Black History Month was started primarily by a man named Carter G. Woodson. He was a teacher and was the second African American man to obtain a doctorate from Harvard University. In 1915, he attended a celebration in Chicago that celebrated 50 years of slavery ending. This celebration had a huge impact on Woodson and he and four other men formed the ASNLH (Association for the Study of Negro Life and History). This association went on to publish the Journal of Negro History.
Woodson did not feel that the books used in schools at the time showed the history and achievements of African Americans. He wanted a way to promote this history and to educate people on it. So in 1926, he proposed the idea of "Negro History Week." He chose the second week in February because it held birthdays for two very significant people in the fight for African Americans: Abraham Lincoln and Frederick Douglass. This idea caught on fairly quickly and the ASNLH started publishing materials to give schools to help with lesson plans to promote the week. In 1937, the ASNLH began publishing Negro History Bulletin which focused on materials for a theme for Negro History Week. To this day, there is still a theme for each year. This year's theme is Civil Rights in America.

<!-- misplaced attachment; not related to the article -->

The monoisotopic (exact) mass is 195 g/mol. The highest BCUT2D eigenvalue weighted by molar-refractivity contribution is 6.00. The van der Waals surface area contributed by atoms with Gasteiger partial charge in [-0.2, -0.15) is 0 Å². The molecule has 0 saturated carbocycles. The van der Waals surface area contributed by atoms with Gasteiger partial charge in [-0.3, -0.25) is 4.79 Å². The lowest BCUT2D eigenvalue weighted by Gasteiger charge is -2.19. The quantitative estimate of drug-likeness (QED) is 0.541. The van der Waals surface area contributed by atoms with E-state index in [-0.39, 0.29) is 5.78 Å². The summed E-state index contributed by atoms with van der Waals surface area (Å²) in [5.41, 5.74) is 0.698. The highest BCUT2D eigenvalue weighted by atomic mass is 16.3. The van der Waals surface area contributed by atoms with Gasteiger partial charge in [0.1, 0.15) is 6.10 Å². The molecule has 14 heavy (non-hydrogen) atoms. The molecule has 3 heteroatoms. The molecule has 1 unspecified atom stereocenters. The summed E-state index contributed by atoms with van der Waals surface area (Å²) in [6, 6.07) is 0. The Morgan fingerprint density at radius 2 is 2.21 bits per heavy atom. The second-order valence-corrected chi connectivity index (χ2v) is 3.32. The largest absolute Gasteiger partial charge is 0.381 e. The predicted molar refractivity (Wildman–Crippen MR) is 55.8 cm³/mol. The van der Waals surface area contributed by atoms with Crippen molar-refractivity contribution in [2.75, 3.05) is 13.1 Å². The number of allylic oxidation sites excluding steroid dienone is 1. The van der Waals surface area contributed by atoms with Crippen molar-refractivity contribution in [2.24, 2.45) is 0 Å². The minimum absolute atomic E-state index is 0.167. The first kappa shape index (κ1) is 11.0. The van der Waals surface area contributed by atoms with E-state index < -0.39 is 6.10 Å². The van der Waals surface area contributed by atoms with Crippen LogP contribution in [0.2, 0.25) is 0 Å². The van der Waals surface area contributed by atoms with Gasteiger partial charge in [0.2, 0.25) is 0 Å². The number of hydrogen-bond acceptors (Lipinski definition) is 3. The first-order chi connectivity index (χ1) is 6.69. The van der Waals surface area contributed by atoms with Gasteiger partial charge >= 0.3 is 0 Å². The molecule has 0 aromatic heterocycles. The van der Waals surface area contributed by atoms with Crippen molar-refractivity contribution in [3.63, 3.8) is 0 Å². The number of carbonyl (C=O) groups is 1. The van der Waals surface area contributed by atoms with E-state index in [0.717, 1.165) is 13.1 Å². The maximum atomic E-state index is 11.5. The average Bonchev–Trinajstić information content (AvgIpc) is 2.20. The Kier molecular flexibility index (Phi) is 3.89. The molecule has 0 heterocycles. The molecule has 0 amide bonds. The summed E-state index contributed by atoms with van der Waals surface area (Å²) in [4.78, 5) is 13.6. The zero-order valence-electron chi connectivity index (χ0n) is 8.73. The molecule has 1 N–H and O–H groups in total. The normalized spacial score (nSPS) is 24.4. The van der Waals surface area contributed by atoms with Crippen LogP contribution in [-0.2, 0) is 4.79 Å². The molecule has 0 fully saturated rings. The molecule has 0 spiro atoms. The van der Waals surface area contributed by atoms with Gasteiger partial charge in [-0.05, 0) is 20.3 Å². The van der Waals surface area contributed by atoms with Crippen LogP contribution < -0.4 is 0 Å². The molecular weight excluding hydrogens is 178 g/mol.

Fifty years after the first celebration, in 1976, Black History Week was transformed into Black History Month. It is now celebrated for the whole month of February. Woodson thought that the celebrations would eventually end but not the teachings of Black History Month. He would probably like to know that in this instance he was proved wrong. Celebrations around the country are still continued for the month of February.
Carter G. Woodson